The effort to develop search and rescue robots was launched in earnest following the Oklahoma City bombing in 1995. Blitch helped out in that rescue effort, and that convinced him that research sponsored by the Department of Defense could help in the development of new tools to help future rescues.
He was in a position to know. As a program manager at the Defense Advanced Research Projects Agency, the Pentagon's funding arm for far-out projects, he had funded research on miniature robotics for military reconnaissance.
He began funding civilian research projects, including Murphy's, and that has led to some pretty innovative thinking in the field of robotics.
Howie Choset, associate professor of mechanical engineering in the Robotics Institute of Carnegie Mellon University, has been working for some time now on an articulated snake that could worm its way into the debris left by a natural or human-caused disaster.
He's made some progress, but much more will be needed if his strange-looking beast is ever to be useful. It looks like a metallic snake, with joints that allow it to work its way into very tight spaces.
The prototype built in his lab, however, can't move like a real snake, partly because it is tethered to a mobile platform.
"It's sort of like an elephant," he says.
Like an elephant's trunk, the snake dangles off the face of the platform, so its reach is not very long. He is working now on rescue snakes that would be completely autonomous, thus allowing them to penetrate deep within a disaster area. Enormous technological challenges lie ahead, however, in the development of devices that will be mobile and robust enough to work in such a difficult environment.
It's worth a try, he says, because it could mean the difference between life and death.
"Just locating a victim and saying 'hey, help is on the way,' could save lives right there," he says. "And if you can get him food, water and oxygen, that's icing on the cake."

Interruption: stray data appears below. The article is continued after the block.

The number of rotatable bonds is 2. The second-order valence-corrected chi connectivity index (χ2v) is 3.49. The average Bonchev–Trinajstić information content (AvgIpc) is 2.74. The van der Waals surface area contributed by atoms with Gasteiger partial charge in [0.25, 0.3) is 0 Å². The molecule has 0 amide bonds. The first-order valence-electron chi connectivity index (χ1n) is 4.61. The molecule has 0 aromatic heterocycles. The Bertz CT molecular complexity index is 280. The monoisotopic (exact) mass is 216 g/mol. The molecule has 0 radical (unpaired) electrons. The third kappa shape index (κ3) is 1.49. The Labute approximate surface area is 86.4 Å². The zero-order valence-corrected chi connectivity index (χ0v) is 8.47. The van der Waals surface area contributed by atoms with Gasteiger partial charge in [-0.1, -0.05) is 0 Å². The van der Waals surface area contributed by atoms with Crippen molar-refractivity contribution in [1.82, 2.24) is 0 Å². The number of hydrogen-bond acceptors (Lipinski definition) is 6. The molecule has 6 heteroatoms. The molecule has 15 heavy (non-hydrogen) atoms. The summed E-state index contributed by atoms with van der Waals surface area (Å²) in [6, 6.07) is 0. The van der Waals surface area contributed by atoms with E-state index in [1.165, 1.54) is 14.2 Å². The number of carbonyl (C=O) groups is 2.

Meanwhile, mechanical engineering professors Michael Goldfarb and Ephrahim Garcia of Vanderbilt University have developed tiny, insect-like robots about a third the size of a credit card.
These ingenious devices can climb through rubble, like real insects, carrying sensors to detect such things as explosives, and infrared sensors that could reveal the presence of life, or tiny cameras to send back images of a disaster scene. They are being developed for the military, but could have an application in search and rescue as well.
The goal of all these research programs is the same — to send in mechanical devices where it might be too hazardous, or too inaccessible, for human rescuers. They will, however, never be anything more than tools.
"No matter how good these things are at getting into confined spaces, they aren't going to pick somebody up and pull them out of there," Blitch says. "That's too complex a task for a machine. It requires a lot of adaptive, intuitive types of behavior that are just beyond the machine world."
But maybe, just maybe, they might lift some of the burden from those very tired shoulders we've all seen working in the dust and the rubble where twin towers once stood.
Lee Dye’s column appears weekly on ABCNEWS.com. A former science writer for the Los Angeles Times, he now lives in Juneau, Alaska.